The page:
I couldn't do this show without the generous support of patreon patrons. Please support the show by donating here.
So excited to welcome postmodern historian and rebel intellectual, Thaddeus Russell! Thaddeus is founder of Renegade University, his new education initiative (which I maaaaay be teaching a course for soon!). He's the and author of the excellent, rowdy, boozy book, A Renegade History of the United States.
We kick off our talk by discussing the failures of education, then move right into the major flaw of the left, the right, and more: the abandonment of pleasure. Then onto Thaddeus's favorite (or most popular?) subject, postmodern philosophy.
I love this episode!
IN THIS EP
In case you missed it, I was on Thaddeus's excellent Unregistered Podcast last year. To hear us talk more, check it out.
Foucault, Foucault, Foucault! Thaddeus talks about him a lot. I note that I'm not a huge fan, but not for the dumb alt-right reasons. Here's a brief intro to Foucault which I think is worthwhile.
Some of the best dissections of discourse and power, which we talk about quite a bit, are found in Conversations with Samuel Delany. If you'd rather read a black queer sci-fi author than a French theorist, this is a good place to go. (Also, Delany and I had a conversation and you can find it here.)
Ward Churchill is a, um, problematic person (there's plenty of info on why in his wiki entry). But as a young academic, before I knew any of that, he was nevertheless important to me. Here's his challenging essay (which became on talk) on 9/11, "On the Justice of Roosting Chickens."
Conner's amazing professors roll call: First mention goes to Jonathan Quick, my James Joyce professor, who was a literary mastermind. He wrote the book Modern Fiction and the Art of Subversion which is high lit crit, but great stuff. I've mentioned Lynn Margulis many times, here's my recent thread on her. Last but by no means least is Don Eric Levine, who taught film theory, helped edit Susan Sontag's On Photography, and inspired "Debaser" by the Pixies.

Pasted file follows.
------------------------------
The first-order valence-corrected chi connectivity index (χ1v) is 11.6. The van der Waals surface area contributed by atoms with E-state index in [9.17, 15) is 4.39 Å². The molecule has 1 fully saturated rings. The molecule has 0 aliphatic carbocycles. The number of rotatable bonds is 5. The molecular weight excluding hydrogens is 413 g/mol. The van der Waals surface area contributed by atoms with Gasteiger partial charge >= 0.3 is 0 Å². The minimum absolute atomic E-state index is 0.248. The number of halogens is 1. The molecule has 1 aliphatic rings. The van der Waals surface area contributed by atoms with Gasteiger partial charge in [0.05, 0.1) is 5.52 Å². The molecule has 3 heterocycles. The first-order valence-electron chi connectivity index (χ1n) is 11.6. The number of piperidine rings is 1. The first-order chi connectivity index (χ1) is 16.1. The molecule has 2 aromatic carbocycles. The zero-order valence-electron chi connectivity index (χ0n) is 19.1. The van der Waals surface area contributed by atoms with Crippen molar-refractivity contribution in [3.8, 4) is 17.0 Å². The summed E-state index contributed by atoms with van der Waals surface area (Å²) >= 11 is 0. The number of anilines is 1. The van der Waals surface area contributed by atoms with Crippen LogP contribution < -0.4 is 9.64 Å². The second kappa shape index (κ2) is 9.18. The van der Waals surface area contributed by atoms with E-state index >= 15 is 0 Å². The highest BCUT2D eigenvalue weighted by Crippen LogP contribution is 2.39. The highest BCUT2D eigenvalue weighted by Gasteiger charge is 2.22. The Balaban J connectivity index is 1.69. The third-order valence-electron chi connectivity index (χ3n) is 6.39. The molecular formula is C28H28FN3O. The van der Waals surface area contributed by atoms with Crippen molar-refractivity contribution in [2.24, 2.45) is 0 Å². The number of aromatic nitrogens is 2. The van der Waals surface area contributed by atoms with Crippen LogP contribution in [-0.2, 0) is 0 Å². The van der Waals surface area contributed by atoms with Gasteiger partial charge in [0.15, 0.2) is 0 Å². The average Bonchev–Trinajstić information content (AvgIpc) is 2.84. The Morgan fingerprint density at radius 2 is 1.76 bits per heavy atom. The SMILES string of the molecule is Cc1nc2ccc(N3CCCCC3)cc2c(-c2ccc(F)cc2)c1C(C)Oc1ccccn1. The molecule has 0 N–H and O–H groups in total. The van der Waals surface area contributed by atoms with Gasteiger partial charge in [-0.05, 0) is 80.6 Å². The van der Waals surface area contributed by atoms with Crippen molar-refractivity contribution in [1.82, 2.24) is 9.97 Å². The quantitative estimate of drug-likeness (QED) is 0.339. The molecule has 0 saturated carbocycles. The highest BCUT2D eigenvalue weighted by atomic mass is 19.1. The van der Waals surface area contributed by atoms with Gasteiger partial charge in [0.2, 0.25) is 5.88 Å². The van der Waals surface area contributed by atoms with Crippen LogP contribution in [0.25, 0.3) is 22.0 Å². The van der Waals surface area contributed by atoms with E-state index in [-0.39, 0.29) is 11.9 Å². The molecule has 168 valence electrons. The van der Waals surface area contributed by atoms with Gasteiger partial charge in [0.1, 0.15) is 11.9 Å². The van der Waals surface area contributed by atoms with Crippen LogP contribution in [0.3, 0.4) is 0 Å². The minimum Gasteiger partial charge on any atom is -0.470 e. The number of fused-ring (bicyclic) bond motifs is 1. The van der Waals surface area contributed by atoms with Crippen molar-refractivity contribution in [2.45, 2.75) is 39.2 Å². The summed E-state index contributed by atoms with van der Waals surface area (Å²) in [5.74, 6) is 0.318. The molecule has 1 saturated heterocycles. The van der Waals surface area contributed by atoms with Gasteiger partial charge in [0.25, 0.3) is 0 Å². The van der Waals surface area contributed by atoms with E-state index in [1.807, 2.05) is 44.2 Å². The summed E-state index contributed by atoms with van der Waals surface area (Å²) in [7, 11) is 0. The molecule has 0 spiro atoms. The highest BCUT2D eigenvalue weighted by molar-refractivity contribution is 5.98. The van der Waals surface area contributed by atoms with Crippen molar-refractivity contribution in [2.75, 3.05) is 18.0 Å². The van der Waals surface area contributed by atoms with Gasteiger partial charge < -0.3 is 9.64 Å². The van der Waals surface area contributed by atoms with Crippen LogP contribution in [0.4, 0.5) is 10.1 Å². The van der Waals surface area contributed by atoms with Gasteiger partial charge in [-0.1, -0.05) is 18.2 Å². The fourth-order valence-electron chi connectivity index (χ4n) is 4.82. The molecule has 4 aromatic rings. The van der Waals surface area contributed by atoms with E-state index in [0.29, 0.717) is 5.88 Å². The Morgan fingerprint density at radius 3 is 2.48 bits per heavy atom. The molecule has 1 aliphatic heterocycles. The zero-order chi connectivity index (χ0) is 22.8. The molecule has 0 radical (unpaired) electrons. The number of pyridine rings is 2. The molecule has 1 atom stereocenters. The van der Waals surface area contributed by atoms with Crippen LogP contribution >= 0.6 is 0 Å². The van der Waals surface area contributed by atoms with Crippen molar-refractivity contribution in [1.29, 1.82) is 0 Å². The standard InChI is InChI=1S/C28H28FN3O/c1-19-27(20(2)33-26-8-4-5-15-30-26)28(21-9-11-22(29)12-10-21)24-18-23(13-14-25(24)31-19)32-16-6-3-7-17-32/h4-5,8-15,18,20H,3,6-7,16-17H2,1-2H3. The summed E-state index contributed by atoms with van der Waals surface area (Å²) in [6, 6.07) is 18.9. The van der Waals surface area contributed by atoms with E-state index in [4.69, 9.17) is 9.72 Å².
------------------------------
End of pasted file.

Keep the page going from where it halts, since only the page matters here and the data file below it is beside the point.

Thad's professor was Alan Brinkley, prolific text book-writing historian. I don't much about him, but he seems awesome, and you can read about him here.
"To talk about sex, you have to speak in pornography," is a quote I repeat at talks and lectures often. It's me! In case you were wondering. My other quote, which is a sentence in a long project I'm currently writing, is "If you ever want to know how somebody feels about freedom, start talking about sex."
Here's Blue Money by Janet Capron. I'm excited to read it! If you get to it before I do, let me know.
Thaddeus mentions Freud's Civilizations and Its Discontents, and Ludwig von Mises (here's his book, Human Action: A Treatise on Economics). I wish I knew more about Mises, I'm definitely going to read up!
One of my favorite libertarian sex-worker defenders is Elizabeth Nolan Brown. Please follow her on twitter and check out her work!
Thaddeus mentions the problem with the demand of capitalism: Work or die. I did an episode of AEWCH on this, "Work and Die, or, Become the Future Blob" - it's ep 3 of the show, so scroll back on your podcast provider, listen on soundcloud, or you can check it out on youtube here!
Here's Rudolf Steiner on the Essenes as a closed off community, appearing to practice Christianity by closing it off.
To read about how the Frankfurt School intersects with postmodernism, and how Freud and Marx intersect, check out Grand Hotel Abyss by Stuart Jeffries.
I give a little name-drop to Walter Benjamin. He's great. There's an article about the intersection of Benjamin and Adorno here, and it depicts some of their critiques of pop culture (which I often curmudgeonly share).
Susan Sontag wrote a great essay on the danger of beautiful Nazi art. It's called "Fascinating Fascism" and is more prescient than ever.
James Joyce is absolutely brilliant, and the best book about James Joyce, if you want a primer, is The Most Dangerous Book: The Battle for James Joyce's Ulysses. It's also one of my favorite books ever. Joyce is an antidote to our segregation of mind/body, working class/white collar, vulgar/sacred. When you read that, then go read Ulysses.
Follow the amazing Mona Eltahawy on twitter, please, and read her briloiant, powerful book, Headscarves and Hymens: Why the Middle East Needs A Sexual Revolution.